Q. The play where you dove in the first inning, could you talk about that play. And then also Albert's diving play in the sixth and just as a whole how big the defense was tonight.
CHRIS CARPENTER: Our defense was great. Obviously a couple double play balls. That ball in the first, I think we need to work on that one next spring in PFP. But it was just an instinct. He threw that ball, it was a little out of my reach, and I dove. I was like, I'm going to go get it, and it turned out to work out. But his play in the sixth there to get that ball down the line, first of all, I don't know how Mike got a piece of it, but he did, and it could have been a big deal, but Albert was able to get to it, made a great play and got it to me.
Q. David, can you talk about the importance, and I know we're a long ways from the series being over, but the importance of winning the first game in your home park, holding the home field at least for the moment.
DAVID FREESE: Yeah, I think playing a team like Texas, you love to get off to a start like that. We've gone through two teams prior to the World Series where you definitely want to grab that first one. But I think we view it as just a victory. You know, there's three more that we've got to grab, and this is obviously important because it puts us in a position to head that way.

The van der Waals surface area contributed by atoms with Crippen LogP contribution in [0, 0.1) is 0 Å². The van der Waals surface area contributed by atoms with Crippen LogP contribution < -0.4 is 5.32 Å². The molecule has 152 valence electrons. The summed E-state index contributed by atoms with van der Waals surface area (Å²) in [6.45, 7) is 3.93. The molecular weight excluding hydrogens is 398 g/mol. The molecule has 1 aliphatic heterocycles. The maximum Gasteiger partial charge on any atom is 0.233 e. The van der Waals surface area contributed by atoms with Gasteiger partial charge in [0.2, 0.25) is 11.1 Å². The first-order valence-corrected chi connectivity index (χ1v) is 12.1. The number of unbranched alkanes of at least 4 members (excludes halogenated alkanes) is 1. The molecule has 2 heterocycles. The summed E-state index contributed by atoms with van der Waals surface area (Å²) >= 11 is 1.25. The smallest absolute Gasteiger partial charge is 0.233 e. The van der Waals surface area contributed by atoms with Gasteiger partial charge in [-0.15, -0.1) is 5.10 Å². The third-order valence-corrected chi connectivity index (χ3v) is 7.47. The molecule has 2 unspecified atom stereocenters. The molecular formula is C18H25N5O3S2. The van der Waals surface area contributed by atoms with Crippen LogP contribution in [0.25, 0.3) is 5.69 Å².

LANCE BERKMAN: Well said.
CHRIS CARPENTER: I'd obviously add one thing to it because it was well said: The one thing about, I'll go back to 2006 when we went to Detroit and won Game 1. I remember the confidence level that our ballclub had going into Game 2 knowing we were facing Kenny Rogers, and it really didn't matter what happened to be honest with you. I remember getting on the bus and everybody was like, whatever, it's 1 1 and we're going back to our place. Is it the defining factor of the series? Absolutely not. But I do remember the confidence level that we had after winning one game, especially Game 1 in their place. I think it's a good thing for us.
Q. Lance, could you speak to the importance of winning games behind Carp in series like this, especially tonight?
LANCE BERKMAN: Well, he's our guy. When he takes the mound, we feel like we're going to win the game every time. I think when that comes true, it just builds. You have confidence when he takes the mound already, and then the job that he's done this post season has built that confidence, and you certainly want to win the games that your ace pitches. I think for us to be successful well, clearly in the post season to this point, it's been a big factor, and I think if we're going to win this series, it's going to be a big factor. We got off to a good start there tonight.
CHRIS CARPENTER: I love you, Lance.